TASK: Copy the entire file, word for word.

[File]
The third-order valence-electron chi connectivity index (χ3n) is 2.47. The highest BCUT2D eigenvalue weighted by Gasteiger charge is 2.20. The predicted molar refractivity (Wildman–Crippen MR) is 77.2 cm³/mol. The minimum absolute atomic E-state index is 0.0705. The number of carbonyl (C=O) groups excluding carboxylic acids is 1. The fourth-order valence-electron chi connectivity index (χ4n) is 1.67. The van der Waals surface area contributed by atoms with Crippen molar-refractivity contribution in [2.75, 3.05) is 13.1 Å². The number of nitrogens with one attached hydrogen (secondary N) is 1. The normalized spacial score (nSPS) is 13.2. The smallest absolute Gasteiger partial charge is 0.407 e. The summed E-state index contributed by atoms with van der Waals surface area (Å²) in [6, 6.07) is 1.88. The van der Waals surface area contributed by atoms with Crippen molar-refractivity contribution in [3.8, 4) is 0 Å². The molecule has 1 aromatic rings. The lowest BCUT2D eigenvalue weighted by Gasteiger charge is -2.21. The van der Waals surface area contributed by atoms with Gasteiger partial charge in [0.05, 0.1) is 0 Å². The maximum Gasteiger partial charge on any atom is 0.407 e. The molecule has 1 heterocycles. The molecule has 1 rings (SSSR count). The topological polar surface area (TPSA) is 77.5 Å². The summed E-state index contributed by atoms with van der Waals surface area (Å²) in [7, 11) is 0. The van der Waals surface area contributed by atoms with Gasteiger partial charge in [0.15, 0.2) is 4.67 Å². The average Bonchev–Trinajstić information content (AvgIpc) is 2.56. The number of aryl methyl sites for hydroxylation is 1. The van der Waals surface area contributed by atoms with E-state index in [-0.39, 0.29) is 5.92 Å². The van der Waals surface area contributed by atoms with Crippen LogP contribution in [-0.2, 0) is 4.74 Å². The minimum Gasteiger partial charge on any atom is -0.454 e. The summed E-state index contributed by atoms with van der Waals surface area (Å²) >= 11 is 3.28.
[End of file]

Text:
The third-order valence-electron chi connectivity index (χ3n) is 2.47. The highest BCUT2D eigenvalue weighted by Gasteiger charge is 2.20. The predicted molar refractivity (Wildman–Crippen MR) is 77.2 cm³/mol. The minimum absolute atomic E-state index is 0.0705. The number of carbonyl (C=O) groups excluding carboxylic acids is 1. The fourth-order valence-electron chi connectivity index (χ4n) is 1.67. The van der Waals surface area contributed by atoms with Crippen molar-refractivity contribution in [2.75, 3.05) is 13.1 Å². The number of nitrogens with one attached hydrogen (secondary N) is 1. The normalized spacial score (nSPS) is 13.2. The smallest absolute Gasteiger partial charge is 0.407 e. The summed E-state index contributed by atoms with van der Waals surface area (Å²) in [6, 6.07) is 1.88. The van der Waals surface area contributed by atoms with Crippen molar-refractivity contribution in [3.8, 4) is 0 Å². The molecule has 1 aromatic rings. The lowest BCUT2D eigenvalue weighted by Gasteiger charge is -2.21. The van der Waals surface area contributed by atoms with Gasteiger partial charge in [0.05, 0.1) is 0 Å². The maximum Gasteiger partial charge on any atom is 0.407 e. The molecule has 1 heterocycles. The molecule has 1 rings (SSSR count). The topological polar surface area (TPSA) is 77.5 Å². The summed E-state index contributed by atoms with van der Waals surface area (Å²) in [7, 11) is 0. The van der Waals surface area contributed by atoms with Gasteiger partial charge in [0.15, 0.2) is 4.67 Å². The average Bonchev–Trinajstić information content (AvgIpc) is 2.56. The number of aryl methyl sites for hydroxylation is 1. The van der Waals surface area contributed by atoms with E-state index in [-0.39, 0.29) is 5.92 Å². The van der Waals surface area contributed by atoms with Crippen LogP contribution in [-0.2, 0) is 4.74 Å². The minimum Gasteiger partial charge on any atom is -0.454 e. The summed E-state index contributed by atoms with van der Waals surface area (Å²) >= 11 is 3.28.